Other Places: Bruce Lundvall

Ashley Kahn’s profile of Bruce Lundvall in The Wall Street Journal captures the Blue Note label president’s importance as a developer of talent and identifies his partial retirement as a marker of what is happening to the business of recorded music.

To many, Mr. Lundvall’s exit from Blue Note’s day-to-day operations, officially announced earlier this year, symbolizes the forced transition of an entire industry. Rocker-songwriter (Richard) Marx says: “I know Bruce has been veryLundvall and Hancock.jpg frustrated in the changes that have eliminated this thing called ‘artist development.’ The way the industry is heading, it’s really not the kind of thing that Bruce would want to be a big part of anyway.”
Mr. Lundvall’s words express as much: “This is the most challenging time I’ve ever seen in what used to be called the record business, now the digital music business. People download and don’t want hard copies of music. Jazz and classical buyers will probably help keep the physical formats going for a long time, but the idea is to try and monetize the digital world. It’s not easy to make a lot of money in this business anymore.”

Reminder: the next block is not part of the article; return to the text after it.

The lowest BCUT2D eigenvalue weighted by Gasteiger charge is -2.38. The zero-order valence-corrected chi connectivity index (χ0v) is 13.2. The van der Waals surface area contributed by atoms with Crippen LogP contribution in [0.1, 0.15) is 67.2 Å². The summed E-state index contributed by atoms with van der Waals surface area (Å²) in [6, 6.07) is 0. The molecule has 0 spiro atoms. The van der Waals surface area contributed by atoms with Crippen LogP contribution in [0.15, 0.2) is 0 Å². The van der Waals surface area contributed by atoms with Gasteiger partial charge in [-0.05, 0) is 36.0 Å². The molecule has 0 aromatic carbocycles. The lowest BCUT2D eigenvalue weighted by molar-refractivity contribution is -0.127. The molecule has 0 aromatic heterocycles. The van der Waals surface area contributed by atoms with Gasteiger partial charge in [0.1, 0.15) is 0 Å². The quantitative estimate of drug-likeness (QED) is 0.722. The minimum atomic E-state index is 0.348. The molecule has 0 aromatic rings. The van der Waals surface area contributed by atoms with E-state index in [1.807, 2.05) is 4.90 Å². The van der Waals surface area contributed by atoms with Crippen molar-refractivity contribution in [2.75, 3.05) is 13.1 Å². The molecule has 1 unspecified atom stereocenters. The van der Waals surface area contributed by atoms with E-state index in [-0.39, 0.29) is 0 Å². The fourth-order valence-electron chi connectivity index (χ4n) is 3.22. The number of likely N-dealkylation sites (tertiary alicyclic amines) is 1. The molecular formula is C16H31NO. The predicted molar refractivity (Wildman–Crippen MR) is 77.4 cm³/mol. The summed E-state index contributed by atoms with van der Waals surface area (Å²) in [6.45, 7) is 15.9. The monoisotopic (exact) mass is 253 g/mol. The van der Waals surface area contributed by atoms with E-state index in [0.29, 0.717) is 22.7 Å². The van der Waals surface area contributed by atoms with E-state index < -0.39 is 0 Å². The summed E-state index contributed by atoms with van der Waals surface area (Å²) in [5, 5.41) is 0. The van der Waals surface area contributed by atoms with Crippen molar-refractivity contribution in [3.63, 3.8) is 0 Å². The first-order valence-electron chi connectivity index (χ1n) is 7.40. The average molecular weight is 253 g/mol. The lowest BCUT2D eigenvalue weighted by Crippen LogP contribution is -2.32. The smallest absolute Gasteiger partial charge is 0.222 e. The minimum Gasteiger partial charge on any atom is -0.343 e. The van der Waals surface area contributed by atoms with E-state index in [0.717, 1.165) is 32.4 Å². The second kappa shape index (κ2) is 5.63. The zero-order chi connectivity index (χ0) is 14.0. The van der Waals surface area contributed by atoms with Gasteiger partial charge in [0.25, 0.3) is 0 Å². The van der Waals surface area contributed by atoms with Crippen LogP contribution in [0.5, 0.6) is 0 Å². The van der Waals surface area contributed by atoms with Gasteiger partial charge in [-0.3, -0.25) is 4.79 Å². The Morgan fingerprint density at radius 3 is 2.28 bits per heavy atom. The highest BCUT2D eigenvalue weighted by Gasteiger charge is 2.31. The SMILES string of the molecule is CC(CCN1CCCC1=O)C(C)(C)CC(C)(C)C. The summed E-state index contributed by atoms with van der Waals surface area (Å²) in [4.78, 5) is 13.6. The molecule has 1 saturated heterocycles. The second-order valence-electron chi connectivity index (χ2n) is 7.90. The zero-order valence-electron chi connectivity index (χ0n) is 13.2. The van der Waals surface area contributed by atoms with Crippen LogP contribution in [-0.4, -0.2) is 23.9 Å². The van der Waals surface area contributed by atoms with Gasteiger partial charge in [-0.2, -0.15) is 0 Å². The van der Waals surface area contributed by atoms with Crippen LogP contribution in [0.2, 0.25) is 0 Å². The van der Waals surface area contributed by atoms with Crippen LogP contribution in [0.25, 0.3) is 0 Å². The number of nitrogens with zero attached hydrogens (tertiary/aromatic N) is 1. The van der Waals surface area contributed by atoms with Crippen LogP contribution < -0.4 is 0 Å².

Kahn’s article is titled, “Dr. Yes Will Hear You Now.” To find out why and read the whole thing, go here.

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  1. Ted Lowry says

    In an alternate universe, not so far from our own, you are the head of Blue Note, Prestige, Impulse, or maybe even Atlantic. At least some physicists say things work that way.
    Those would be nice universes.

  2. Michael C. Baughan says

    PLus, among all his other talents, Mr. Lundvall hosts a great weekly ‘Blue Note Hour’ radio show on Sirius/XM. If he could only catch his breath while speaking(an apparent impossibility for him as a New Yorker!), it’d be easier to listen to, but hey, ya gotta love the man for all he’s done/doing for jazz!